Kai Clarke
Guest
15 years 3 months ago

Kmart and Sears will slowly fade away as they struggle to establish themselves in a world of EDLP and Hi-Lo pricing. This will mean that unless they dramatically change, they will be overcome by their competition (Home Depot, Wal-Mart, Target, etc.) This is also a great example of a union where the value of the parts is greater than the whole. With each passing quarter, this will serve as a chisel dividing the company’s shareholders until there is little choice but to sell the parts of the organization to maximize shareholder value.

Daniel Goss
Guest
Daniel Goss
15 years 3 months ago
It is always easiest to be an armchair quarterback in assessing a business. The challenges for Sears and Kmart are vast. These issues cannot and will not be solved all at once. However, the promises coming out of Hoffman Estates seem like there is a broad brush approach, to the business, not a plan to exploit the obvious successes. If we go back to 2000 and look at the new CEOs at Kmart, Sears, and JCPenney, it was obvious back then that Penney was likely to be the only success story of the bunch. There are several reasons for Penney’s resurrection. However, two clear reasons are 1) visionary leadership (not just Allen Questrom., by the way) who focused on the merchandise and marketing message 2) a timeline that clearly told Wall Street the fix would be gradual and consistent. This approach has delivered sustained long term top and bottom-line growth. Retailers are only successful when the merchandise and marketing are compelling, consistent and intriguing to both existing and potential customers. Back end controls are a… Read more »
Peter Fader
Guest
15 years 3 months ago

Since he’s an outsider, it’s easy to make fun of Eddie Lampert and belittle his capabilities as an executive of a retail enterprise. But there’s no doubt that he’s a supersmart guy, and maybe his outsider perspectives are exactly what Kmart and Sears need.

I’m willing to give the guy a chance, and I’m very interested to see what kinds of strategies and tactics he’ll employ. It surely won’t be the same old stuff. Whether he succeeds or fails, the retail world needs smart outsiders like him to try new approaches and learn from them.

Mark Lilien
Guest
15 years 3 months ago

This question will be a lot easier to answer after Xmas. Let’s see what the comp sales and profits will be for the only quarter that matters. Sears and Kmart were run by expert Sales Prevention leaders for a generation. Maybe it will take some time for the chemotherapy to kill the Sale Prevention culture. Of course, sometimes the chemotherapy kills, and sometimes it is too late.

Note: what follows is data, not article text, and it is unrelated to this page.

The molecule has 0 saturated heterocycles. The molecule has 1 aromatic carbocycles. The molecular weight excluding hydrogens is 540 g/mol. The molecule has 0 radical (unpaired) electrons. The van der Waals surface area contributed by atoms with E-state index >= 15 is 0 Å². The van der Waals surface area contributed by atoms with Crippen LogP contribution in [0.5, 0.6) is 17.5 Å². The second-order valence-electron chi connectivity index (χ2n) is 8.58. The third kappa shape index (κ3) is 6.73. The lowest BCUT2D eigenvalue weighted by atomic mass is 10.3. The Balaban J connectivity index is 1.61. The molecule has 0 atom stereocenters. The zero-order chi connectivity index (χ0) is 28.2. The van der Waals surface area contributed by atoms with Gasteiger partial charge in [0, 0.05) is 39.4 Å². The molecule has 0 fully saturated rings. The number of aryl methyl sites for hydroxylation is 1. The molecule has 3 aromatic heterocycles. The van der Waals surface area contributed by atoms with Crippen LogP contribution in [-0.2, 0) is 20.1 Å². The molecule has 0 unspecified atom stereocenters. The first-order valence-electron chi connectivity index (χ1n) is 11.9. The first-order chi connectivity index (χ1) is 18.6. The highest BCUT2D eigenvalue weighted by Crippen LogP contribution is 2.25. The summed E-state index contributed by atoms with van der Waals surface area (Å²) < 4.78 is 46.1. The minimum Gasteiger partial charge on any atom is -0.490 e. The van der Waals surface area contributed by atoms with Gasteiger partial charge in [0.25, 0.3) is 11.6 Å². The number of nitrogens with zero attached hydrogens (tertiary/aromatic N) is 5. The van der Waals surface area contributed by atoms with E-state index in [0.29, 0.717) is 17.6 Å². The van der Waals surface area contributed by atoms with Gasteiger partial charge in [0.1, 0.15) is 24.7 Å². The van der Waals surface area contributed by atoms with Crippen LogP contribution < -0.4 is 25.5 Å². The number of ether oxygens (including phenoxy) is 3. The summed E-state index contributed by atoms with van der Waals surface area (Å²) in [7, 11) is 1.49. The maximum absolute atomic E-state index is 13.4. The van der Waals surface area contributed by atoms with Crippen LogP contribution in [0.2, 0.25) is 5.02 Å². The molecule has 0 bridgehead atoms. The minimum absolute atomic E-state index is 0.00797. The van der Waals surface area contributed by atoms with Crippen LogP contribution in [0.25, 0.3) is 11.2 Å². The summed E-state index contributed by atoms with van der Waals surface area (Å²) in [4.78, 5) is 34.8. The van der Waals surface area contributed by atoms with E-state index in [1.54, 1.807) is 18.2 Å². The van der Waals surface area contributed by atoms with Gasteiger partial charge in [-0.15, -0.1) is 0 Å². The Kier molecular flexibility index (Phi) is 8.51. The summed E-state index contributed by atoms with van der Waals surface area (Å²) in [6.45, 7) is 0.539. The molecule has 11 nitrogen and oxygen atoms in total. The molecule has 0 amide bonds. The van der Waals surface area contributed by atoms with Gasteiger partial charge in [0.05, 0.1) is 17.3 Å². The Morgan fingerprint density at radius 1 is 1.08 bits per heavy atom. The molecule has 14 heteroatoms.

As far as bringing Martha to Sears, that might not be permissible or profitable under the license agreement. Yes, the brand helped the Kmart image, but it isn’t clear that it was actually a profit generator. I’ve worked with both licensees and licensors. Often the terms are so expensive or so restricted that profit potential is minimized.

Joseph Peter
Guest
Joseph Peter
15 years 3 months ago
Kmart’s stores minus a few, (i.e. Manistee, MI is a wonderfully kept Kmart), are in terrible shape. Their decor, their cleanliness, their lighting, and their product selection is awful. It’s too bad because I have fond memories growing up with Kmart…yeah, it was always considered cheap, but it was a place my mother shopped for her garden needs, her basics and it was a half-way decent store. Kmart has always found a soft spot in me because of the motherly memories, especially around Christmas time! Then the late 1990’s rolled in and the Wal-Mart Revolution hit…. Why go to a store in which the facility itself dates from the early 1960’s and has never been remodeled, when you can go to a new Wal-Mart, Meijer, Kohls, or Target and get the same type of products in a new, cleaner environment? Wal-Mart was replacing smaller outdated facilities it built in the early 1990’s, with new facilities just a few years later, while Kmart focused on keeping the stores that featured miles of old inefficient strip fluorescent… Read more »
W. Frank Dell II
Guest
15 years 3 months ago

Even though the words were spoken there will be no return for Sears and/or Kmart. They will live on in department store heaven. This was a real estate play, plain and simple — although a big one. Sears had a great name and private label line, but was out of tune with younger shoppers. Kmart simply got run out of business by Wal-Mart. The culture, organization structure and operational design will not be able to return to glory. These are two companies that thought they were great and at one time they were. They failed to change, got inbred and lost touch.